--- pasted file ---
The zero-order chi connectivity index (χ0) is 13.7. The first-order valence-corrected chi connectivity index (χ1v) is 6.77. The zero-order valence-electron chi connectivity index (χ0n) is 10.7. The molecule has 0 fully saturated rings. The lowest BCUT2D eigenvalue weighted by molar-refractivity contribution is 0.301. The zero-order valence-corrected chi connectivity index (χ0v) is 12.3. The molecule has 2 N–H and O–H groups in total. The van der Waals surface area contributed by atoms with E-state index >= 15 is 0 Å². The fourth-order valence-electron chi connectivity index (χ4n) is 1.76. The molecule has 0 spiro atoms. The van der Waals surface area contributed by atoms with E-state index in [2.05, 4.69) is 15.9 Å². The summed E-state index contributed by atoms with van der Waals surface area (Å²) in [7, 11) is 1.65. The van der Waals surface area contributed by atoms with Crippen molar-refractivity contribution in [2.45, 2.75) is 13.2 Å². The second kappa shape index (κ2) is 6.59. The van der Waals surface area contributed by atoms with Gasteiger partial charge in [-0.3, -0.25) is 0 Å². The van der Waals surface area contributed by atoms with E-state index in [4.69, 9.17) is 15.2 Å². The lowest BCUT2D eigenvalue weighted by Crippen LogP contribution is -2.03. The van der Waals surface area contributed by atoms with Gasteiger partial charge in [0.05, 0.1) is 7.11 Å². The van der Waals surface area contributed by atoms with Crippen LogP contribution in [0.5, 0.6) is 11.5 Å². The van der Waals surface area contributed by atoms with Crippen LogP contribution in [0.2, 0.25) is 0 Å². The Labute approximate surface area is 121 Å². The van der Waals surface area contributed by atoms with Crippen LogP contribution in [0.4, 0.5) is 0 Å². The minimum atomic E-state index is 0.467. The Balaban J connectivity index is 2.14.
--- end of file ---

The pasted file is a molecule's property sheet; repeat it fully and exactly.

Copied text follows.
The zero-order chi connectivity index (χ0) is 13.7. The first-order valence-corrected chi connectivity index (χ1v) is 6.77. The zero-order valence-electron chi connectivity index (χ0n) is 10.7. The molecule has 0 fully saturated rings. The lowest BCUT2D eigenvalue weighted by molar-refractivity contribution is 0.301. The zero-order valence-corrected chi connectivity index (χ0v) is 12.3. The molecule has 2 N–H and O–H groups in total. The van der Waals surface area contributed by atoms with E-state index >= 15 is 0 Å². The fourth-order valence-electron chi connectivity index (χ4n) is 1.76. The molecule has 0 spiro atoms. The van der Waals surface area contributed by atoms with E-state index in [2.05, 4.69) is 15.9 Å². The summed E-state index contributed by atoms with van der Waals surface area (Å²) in [7, 11) is 1.65. The van der Waals surface area contributed by atoms with Crippen molar-refractivity contribution in [2.45, 2.75) is 13.2 Å². The second kappa shape index (κ2) is 6.59. The van der Waals surface area contributed by atoms with Gasteiger partial charge in [-0.3, -0.25) is 0 Å². The van der Waals surface area contributed by atoms with E-state index in [4.69, 9.17) is 15.2 Å². The lowest BCUT2D eigenvalue weighted by Crippen LogP contribution is -2.03. The van der Waals surface area contributed by atoms with Gasteiger partial charge in [0.05, 0.1) is 7.11 Å². The van der Waals surface area contributed by atoms with Crippen LogP contribution in [0.5, 0.6) is 11.5 Å². The van der Waals surface area contributed by atoms with Crippen LogP contribution in [0.2, 0.25) is 0 Å². The Labute approximate surface area is 121 Å². The van der Waals surface area contributed by atoms with Crippen LogP contribution in [0.4, 0.5) is 0 Å². The minimum atomic E-state index is 0.467. The Balaban J connectivity index is 2.14.